The aim of these graffiti workshops are to support young people to make artwork that they are proud of. Through this process they experience the benefits of overcoming challenges, and nurturing something till it is completed.
Graffiti Workshops at Schools
Article with Olas Art in the Bristol Cable
Here's me describing the effect of creating art with vulnerable or marginalised people from an article that was in the Bristol Cable.
I met ‘Scott’ at a temporary accommodation place for young people at risk of homelessness. He initially declined the invitation to get involved saying that he would mess it up so what is the point. He hung around the edges but eventually agreed to give it a go if I helped him with it.
I explained that that was why I was there, and he asked if he could make a tribute for his friend that had recently died in a motorbike accident. It was a battle for him to concentrate and not give up when things weren’t looking as good as he had hoped. He said that he was really keen to finish it before the end of the session, as it was unlikely that he would be able to come to more sessions as may be going back to prison. He completed it and said he never thought he would be able to do something like that, and was proud of it.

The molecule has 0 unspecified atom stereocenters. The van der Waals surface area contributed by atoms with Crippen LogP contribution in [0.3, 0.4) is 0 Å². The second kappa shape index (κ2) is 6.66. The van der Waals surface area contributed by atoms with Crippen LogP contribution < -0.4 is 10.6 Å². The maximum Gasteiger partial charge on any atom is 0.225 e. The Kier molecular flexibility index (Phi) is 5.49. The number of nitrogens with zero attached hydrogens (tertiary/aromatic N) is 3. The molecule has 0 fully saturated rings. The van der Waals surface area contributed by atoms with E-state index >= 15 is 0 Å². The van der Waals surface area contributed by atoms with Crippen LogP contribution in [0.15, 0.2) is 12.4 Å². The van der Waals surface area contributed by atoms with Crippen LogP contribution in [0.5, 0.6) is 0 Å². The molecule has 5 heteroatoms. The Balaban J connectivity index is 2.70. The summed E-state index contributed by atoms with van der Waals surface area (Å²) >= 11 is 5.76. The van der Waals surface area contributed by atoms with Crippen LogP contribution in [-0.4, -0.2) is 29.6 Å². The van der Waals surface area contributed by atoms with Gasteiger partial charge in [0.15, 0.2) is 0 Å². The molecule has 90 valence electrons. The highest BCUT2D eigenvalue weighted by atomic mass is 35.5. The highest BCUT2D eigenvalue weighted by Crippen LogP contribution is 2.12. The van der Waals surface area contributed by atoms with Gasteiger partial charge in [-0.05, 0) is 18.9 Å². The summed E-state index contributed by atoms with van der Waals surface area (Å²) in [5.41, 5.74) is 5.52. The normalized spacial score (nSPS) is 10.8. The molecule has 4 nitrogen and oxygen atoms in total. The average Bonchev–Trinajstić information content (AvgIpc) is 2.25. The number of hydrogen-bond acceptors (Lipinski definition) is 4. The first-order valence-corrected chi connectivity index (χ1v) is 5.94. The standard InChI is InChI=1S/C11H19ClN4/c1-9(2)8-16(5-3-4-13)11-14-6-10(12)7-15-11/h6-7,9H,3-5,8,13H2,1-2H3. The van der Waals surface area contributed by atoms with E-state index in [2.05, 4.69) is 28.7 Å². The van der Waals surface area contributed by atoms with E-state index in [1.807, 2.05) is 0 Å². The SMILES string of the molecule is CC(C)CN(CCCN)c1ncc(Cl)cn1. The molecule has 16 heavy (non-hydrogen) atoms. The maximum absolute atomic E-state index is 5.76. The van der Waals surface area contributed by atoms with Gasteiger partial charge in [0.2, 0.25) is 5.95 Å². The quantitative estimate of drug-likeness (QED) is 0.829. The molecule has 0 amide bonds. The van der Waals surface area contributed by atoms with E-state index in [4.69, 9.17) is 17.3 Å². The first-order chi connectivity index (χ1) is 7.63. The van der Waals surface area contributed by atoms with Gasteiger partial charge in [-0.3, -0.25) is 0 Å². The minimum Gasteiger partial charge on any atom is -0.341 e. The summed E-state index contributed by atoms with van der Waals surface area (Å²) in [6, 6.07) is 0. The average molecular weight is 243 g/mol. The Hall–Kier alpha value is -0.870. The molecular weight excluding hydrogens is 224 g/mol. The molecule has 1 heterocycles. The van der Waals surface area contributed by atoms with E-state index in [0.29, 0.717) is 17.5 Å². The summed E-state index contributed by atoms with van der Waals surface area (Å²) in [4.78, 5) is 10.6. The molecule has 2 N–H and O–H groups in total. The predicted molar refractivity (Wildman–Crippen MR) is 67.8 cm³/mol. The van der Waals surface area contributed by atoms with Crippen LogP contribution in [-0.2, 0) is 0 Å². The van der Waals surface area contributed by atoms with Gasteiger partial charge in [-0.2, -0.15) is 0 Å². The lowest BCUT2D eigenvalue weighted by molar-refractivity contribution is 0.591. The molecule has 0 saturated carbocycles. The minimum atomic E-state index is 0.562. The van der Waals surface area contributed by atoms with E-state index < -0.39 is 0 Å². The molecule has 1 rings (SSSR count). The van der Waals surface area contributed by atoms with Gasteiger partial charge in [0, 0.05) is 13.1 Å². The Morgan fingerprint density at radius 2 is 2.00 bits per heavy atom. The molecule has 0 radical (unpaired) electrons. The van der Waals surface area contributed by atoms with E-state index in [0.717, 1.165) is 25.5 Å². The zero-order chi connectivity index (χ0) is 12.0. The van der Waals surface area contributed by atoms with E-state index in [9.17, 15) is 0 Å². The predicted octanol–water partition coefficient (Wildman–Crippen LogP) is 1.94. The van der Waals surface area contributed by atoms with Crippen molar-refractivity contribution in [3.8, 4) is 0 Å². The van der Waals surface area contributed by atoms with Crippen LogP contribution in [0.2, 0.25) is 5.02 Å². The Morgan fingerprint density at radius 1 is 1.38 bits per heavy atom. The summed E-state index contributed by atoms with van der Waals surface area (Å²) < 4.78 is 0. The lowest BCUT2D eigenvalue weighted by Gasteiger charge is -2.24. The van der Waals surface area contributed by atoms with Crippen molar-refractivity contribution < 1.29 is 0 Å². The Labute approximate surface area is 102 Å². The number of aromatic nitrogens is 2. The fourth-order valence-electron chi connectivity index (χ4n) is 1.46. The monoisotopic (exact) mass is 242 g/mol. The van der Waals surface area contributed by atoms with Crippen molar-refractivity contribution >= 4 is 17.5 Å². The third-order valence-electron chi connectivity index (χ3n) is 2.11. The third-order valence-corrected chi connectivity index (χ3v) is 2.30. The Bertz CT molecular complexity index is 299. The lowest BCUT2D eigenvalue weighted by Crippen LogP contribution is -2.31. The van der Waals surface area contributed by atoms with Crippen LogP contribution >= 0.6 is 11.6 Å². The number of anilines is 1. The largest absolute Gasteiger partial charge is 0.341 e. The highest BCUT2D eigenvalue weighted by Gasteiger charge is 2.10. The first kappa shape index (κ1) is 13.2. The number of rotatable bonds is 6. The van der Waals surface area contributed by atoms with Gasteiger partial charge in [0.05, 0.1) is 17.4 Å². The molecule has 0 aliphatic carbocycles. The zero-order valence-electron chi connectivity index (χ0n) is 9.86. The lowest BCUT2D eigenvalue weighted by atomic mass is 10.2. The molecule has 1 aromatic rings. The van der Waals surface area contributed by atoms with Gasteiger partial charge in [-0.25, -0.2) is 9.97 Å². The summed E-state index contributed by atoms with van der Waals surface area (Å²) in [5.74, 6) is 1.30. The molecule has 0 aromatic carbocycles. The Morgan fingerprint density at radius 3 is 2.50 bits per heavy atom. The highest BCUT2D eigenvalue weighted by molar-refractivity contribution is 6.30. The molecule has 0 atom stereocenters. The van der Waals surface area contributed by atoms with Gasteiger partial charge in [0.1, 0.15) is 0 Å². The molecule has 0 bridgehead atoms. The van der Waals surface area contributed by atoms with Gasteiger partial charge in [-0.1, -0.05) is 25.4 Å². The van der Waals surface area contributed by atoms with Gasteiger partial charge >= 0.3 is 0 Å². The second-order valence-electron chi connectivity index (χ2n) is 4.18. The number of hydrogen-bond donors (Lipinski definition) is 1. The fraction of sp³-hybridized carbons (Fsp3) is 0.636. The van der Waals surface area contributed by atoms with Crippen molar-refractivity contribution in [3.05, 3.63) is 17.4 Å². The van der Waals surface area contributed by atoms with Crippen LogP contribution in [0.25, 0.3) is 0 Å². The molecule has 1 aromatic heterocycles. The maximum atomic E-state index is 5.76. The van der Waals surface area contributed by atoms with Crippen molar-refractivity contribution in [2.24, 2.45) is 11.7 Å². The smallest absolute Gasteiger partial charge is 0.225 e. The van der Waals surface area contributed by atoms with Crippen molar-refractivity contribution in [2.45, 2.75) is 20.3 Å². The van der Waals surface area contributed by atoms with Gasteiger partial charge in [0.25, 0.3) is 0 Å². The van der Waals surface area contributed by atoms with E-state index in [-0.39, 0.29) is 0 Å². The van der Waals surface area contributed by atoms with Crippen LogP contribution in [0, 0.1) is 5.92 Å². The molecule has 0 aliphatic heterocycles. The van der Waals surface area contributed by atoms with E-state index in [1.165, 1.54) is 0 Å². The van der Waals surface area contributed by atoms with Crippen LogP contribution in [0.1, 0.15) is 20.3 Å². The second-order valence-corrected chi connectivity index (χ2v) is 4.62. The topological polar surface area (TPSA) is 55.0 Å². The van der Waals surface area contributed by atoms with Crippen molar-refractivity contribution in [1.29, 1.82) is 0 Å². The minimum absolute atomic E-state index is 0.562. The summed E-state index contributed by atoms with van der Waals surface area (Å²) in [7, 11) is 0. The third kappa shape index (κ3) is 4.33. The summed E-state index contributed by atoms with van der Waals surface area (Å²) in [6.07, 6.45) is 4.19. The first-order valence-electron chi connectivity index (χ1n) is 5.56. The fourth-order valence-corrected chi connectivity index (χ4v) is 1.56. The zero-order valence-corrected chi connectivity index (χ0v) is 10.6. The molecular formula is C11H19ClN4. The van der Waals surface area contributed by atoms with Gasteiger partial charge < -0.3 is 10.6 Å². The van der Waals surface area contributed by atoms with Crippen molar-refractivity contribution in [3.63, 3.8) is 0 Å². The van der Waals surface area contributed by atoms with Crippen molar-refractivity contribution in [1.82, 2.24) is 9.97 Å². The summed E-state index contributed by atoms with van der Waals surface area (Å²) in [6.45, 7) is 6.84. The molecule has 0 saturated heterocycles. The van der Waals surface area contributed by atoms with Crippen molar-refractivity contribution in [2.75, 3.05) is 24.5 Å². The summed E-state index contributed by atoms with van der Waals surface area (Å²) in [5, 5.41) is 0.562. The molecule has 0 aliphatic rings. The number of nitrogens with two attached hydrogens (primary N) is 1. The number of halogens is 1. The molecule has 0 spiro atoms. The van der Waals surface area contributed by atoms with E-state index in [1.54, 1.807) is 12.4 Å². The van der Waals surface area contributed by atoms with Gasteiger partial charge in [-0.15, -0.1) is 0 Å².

I love encouraging people to make art even when they think that they don't like it or it is 'not for them', and seeing them leave with something that they are proud of, having done something they didn't think they could do. In this sense I see art as a tool that can be used for so many things, and I my job is to help people find it and work out how it can be useful for them.
Full Circle Project @Docklands, St Pauls Bristol
These are a collection of photos from art sessions that I've delivered with young people @Docklands since 2013. Also running from there is the fantastic ACE who use creative programs to empower disadvantaged young people.
Graffiti Art Mural Workshops, Knowle West
This was a really fun one, working with young people who attended the Streetspace Youth Club on Filwood Broadway in Knowle West. It was all designed by them, and my job was to help them get it up on the wall, then teach them how to fill it in using spray paint.
We took inspiration from Mitch's pet bearded dragon, a sheep to represent following the crowd, and a lion to represent bravery - holding up the LGBT flag. It was Lewis' idea to do the face on over the corner so the hair made a bush, and Poppy-Leigh's idea to do the face two different skin colours to represent unity no matter what colour your skin is.